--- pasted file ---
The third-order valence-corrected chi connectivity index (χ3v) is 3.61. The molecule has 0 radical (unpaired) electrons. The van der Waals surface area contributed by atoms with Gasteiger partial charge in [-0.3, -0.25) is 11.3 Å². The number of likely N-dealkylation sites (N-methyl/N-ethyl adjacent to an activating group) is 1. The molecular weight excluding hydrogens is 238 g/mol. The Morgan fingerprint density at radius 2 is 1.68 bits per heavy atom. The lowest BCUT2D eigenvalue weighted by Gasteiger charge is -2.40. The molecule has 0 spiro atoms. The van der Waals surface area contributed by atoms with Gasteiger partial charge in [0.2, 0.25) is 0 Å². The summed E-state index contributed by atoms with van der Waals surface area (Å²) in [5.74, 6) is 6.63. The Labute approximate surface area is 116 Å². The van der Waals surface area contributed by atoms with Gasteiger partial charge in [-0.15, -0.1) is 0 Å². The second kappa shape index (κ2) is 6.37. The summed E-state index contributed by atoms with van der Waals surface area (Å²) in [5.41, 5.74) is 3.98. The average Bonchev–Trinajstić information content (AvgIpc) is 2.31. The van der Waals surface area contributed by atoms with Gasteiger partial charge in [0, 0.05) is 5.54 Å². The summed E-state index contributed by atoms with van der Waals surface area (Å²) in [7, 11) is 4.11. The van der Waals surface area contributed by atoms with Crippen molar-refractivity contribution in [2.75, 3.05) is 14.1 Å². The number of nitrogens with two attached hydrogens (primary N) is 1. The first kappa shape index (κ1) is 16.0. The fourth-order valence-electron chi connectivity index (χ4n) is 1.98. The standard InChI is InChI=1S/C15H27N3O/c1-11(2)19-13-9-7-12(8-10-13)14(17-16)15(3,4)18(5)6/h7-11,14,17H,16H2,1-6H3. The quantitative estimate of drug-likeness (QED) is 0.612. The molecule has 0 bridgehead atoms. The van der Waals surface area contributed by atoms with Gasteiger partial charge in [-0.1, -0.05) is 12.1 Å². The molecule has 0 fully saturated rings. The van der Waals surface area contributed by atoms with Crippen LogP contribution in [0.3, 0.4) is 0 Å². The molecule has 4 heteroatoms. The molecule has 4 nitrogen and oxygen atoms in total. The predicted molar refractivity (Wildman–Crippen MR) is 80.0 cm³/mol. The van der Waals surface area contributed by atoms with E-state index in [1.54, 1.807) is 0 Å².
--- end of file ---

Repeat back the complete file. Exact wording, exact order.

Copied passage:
The third-order valence-corrected chi connectivity index (χ3v) is 3.61. The molecule has 0 radical (unpaired) electrons. The van der Waals surface area contributed by atoms with Gasteiger partial charge in [-0.3, -0.25) is 11.3 Å². The number of likely N-dealkylation sites (N-methyl/N-ethyl adjacent to an activating group) is 1. The molecular weight excluding hydrogens is 238 g/mol. The Morgan fingerprint density at radius 2 is 1.68 bits per heavy atom. The lowest BCUT2D eigenvalue weighted by Gasteiger charge is -2.40. The molecule has 0 spiro atoms. The van der Waals surface area contributed by atoms with Gasteiger partial charge in [0.2, 0.25) is 0 Å². The summed E-state index contributed by atoms with van der Waals surface area (Å²) in [5.74, 6) is 6.63. The Labute approximate surface area is 116 Å². The van der Waals surface area contributed by atoms with Gasteiger partial charge in [-0.15, -0.1) is 0 Å². The second kappa shape index (κ2) is 6.37. The summed E-state index contributed by atoms with van der Waals surface area (Å²) in [5.41, 5.74) is 3.98. The average Bonchev–Trinajstić information content (AvgIpc) is 2.31. The van der Waals surface area contributed by atoms with Gasteiger partial charge in [0, 0.05) is 5.54 Å². The summed E-state index contributed by atoms with van der Waals surface area (Å²) in [7, 11) is 4.11. The van der Waals surface area contributed by atoms with Crippen molar-refractivity contribution in [2.75, 3.05) is 14.1 Å². The number of nitrogens with two attached hydrogens (primary N) is 1. The first kappa shape index (κ1) is 16.0. The fourth-order valence-electron chi connectivity index (χ4n) is 1.98. The standard InChI is InChI=1S/C15H27N3O/c1-11(2)19-13-9-7-12(8-10-13)14(17-16)15(3,4)18(5)6/h7-11,14,17H,16H2,1-6H3. The quantitative estimate of drug-likeness (QED) is 0.612. The molecule has 0 bridgehead atoms. The van der Waals surface area contributed by atoms with Gasteiger partial charge in [-0.1, -0.05) is 12.1 Å². The molecule has 0 fully saturated rings. The van der Waals surface area contributed by atoms with Crippen LogP contribution in [0.3, 0.4) is 0 Å². The molecule has 4 heteroatoms. The molecule has 4 nitrogen and oxygen atoms in total. The predicted molar refractivity (Wildman–Crippen MR) is 80.0 cm³/mol. The van der Waals surface area contributed by atoms with E-state index in [1.54, 1.807) is 0 Å².